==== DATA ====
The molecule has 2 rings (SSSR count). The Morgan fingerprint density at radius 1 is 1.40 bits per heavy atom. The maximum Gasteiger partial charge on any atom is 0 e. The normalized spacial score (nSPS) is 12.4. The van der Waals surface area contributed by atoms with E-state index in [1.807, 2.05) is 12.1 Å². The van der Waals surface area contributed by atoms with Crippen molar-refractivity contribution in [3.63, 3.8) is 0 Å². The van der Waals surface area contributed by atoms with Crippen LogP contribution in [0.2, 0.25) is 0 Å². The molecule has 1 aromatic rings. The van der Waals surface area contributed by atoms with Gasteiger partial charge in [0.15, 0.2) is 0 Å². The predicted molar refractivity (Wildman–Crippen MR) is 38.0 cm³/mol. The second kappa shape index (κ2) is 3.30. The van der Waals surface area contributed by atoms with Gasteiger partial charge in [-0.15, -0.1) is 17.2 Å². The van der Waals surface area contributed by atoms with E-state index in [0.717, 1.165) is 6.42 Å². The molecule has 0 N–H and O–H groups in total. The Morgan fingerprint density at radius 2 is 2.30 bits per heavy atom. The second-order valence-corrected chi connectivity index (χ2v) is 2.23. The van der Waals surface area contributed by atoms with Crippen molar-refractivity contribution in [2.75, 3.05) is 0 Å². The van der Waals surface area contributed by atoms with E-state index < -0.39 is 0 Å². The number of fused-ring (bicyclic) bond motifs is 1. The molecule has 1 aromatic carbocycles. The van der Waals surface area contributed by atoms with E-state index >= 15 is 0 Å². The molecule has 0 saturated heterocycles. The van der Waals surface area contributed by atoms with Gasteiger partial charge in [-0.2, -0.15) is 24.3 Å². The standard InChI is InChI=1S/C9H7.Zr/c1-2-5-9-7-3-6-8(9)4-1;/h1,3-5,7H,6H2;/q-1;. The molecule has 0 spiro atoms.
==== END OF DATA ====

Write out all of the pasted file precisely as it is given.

The molecule has 2 rings (SSSR count). The Morgan fingerprint density at radius 1 is 1.40 bits per heavy atom. The maximum Gasteiger partial charge on any atom is 0 e. The normalized spacial score (nSPS) is 12.4. The van der Waals surface area contributed by atoms with E-state index in [1.807, 2.05) is 12.1 Å². The van der Waals surface area contributed by atoms with Crippen molar-refractivity contribution in [3.63, 3.8) is 0 Å². The van der Waals surface area contributed by atoms with Crippen LogP contribution in [0.2, 0.25) is 0 Å². The molecule has 1 aromatic rings. The van der Waals surface area contributed by atoms with Gasteiger partial charge in [0.15, 0.2) is 0 Å². The predicted molar refractivity (Wildman–Crippen MR) is 38.0 cm³/mol. The second kappa shape index (κ2) is 3.30. The van der Waals surface area contributed by atoms with Gasteiger partial charge in [-0.15, -0.1) is 17.2 Å². The van der Waals surface area contributed by atoms with E-state index in [0.717, 1.165) is 6.42 Å². The molecule has 0 N–H and O–H groups in total. The Morgan fingerprint density at radius 2 is 2.30 bits per heavy atom. The second-order valence-corrected chi connectivity index (χ2v) is 2.23. The van der Waals surface area contributed by atoms with Crippen molar-refractivity contribution in [2.75, 3.05) is 0 Å². The van der Waals surface area contributed by atoms with E-state index < -0.39 is 0 Å². The number of fused-ring (bicyclic) bond motifs is 1. The molecule has 1 aromatic carbocycles. The van der Waals surface area contributed by atoms with E-state index >= 15 is 0 Å². The molecule has 0 saturated heterocycles. The van der Waals surface area contributed by atoms with Gasteiger partial charge in [-0.2, -0.15) is 24.3 Å². The standard InChI is InChI=1S/C9H7.Zr/c1-2-5-9-7-3-6-8(9)4-1;/h1,3-5,7H,6H2;/q-1;. The molecule has 0 spiro atoms.